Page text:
The 17th of December 2014 can undoubtedly be described as a historic day. The United States of America and Cuba have put an end to their disagreement after more than 5 decades of confrontation. The exchange of prisoners marks the thaw in Cuban-American relations and the start of the end of the longest embargo in contemporary history. The United States has ascertained that its ignorance of and punishment to the neighbouring Cuba has transcended to the whole region and that such measures have proved inefficient in the face of the endurance of the Cuban population and authorities. President Obama himself has termed the embargo as a political failure. The embargo has left in Cuba a trail of restrictions and suffering which have worn out the island’s face and worsened its chances for social and economic development.
Not only Americans and Cubans have reasons to celebrate, but also all of us who have defended dialogue and agreement as a way of resolving conflicts. In this sense, the discreet and efficient work of the Holy See, the Pope Francis and the Cardinal Jaime Ortega deserves our full admiration and acknowledgement. Today, all of us who stood for direct dialogue and understood that the European Union’s common position was a damaging anachronism and the embargo a double-edged weapon both for Cubans and Americans, can rejoice in this event. The vision of two neighbouring States living in peace and cooperation starts to gain shape. Presidents Obama and Castro have taken the international community by surprise in progressing faster than anticipated and beyond the imaginable only a few months back.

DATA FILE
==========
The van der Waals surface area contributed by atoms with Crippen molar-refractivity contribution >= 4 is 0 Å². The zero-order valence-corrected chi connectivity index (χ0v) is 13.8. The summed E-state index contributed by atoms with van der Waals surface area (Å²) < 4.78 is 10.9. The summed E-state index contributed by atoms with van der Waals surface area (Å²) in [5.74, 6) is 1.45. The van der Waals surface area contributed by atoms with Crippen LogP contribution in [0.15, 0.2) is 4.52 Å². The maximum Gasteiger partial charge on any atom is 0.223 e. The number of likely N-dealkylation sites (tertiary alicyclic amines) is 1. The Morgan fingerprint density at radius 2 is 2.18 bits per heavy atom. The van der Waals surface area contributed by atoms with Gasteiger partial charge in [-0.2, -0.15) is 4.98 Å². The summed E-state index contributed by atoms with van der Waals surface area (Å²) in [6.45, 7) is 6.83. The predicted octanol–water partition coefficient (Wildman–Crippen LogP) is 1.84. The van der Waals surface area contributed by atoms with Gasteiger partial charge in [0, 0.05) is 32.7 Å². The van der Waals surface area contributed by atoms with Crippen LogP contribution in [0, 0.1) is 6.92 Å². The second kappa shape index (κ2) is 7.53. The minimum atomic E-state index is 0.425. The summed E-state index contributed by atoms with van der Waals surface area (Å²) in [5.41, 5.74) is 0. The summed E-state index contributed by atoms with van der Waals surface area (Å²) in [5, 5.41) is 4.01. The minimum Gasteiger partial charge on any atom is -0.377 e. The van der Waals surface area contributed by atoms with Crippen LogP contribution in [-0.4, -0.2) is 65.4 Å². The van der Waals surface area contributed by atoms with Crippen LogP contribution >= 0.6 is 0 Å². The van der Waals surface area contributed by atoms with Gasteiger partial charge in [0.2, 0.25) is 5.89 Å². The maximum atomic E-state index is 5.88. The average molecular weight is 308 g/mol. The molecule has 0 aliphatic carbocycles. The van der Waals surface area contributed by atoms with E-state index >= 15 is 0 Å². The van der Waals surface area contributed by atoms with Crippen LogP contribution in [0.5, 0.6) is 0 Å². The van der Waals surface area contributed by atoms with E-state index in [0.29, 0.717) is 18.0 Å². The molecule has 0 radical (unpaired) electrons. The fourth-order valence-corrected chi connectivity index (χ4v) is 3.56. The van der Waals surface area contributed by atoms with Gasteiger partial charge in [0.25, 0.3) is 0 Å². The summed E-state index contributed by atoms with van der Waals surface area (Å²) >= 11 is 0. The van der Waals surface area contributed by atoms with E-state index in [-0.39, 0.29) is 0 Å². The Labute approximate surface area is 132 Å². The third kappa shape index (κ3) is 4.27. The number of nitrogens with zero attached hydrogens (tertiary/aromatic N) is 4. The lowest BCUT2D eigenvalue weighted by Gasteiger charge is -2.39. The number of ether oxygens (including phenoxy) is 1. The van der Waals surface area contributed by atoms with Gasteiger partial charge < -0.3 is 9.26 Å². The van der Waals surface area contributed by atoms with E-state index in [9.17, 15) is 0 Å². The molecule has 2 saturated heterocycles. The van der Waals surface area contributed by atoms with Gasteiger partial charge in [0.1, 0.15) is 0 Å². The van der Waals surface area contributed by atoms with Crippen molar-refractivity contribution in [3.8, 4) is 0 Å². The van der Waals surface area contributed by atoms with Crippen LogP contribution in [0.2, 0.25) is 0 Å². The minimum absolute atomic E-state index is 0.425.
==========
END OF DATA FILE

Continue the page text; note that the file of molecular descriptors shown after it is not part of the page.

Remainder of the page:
Due to the historic ties between Spain and Europe and Cuba, we must be satisfied and pleased and, once and for all and in an orderly way, bury the common position, which has been a corpse for some years now. Looking through the rear-view mirror of history, we can ascertain that the years of the José María Aznar administration and its policy towards Cuba have meant an enormous failure for Spain, since they amounted to a break in Spanish-Cuban relationships that did not even occur in the long and dark period of the Franco regime. Fortunately, the current minister of Foreign Affairs and Cooperation, García-Margallo, visited the island a few weeks ago to check the situation on the spot.
Spain, regardless of the well-worn “Spain brand”, must follow up this process and consider it a chance to be present but not compete in the island, and an opportunity to reinvigorate and refresh our political, cultural and economic ties. The statements of Presidents Castro and Obama fill me with satisfaction because, with all modesty but also with strong conviction, I feel among those who have contributed to the rapprochement of both countries and the fostering of the policy of dialogue and agreement.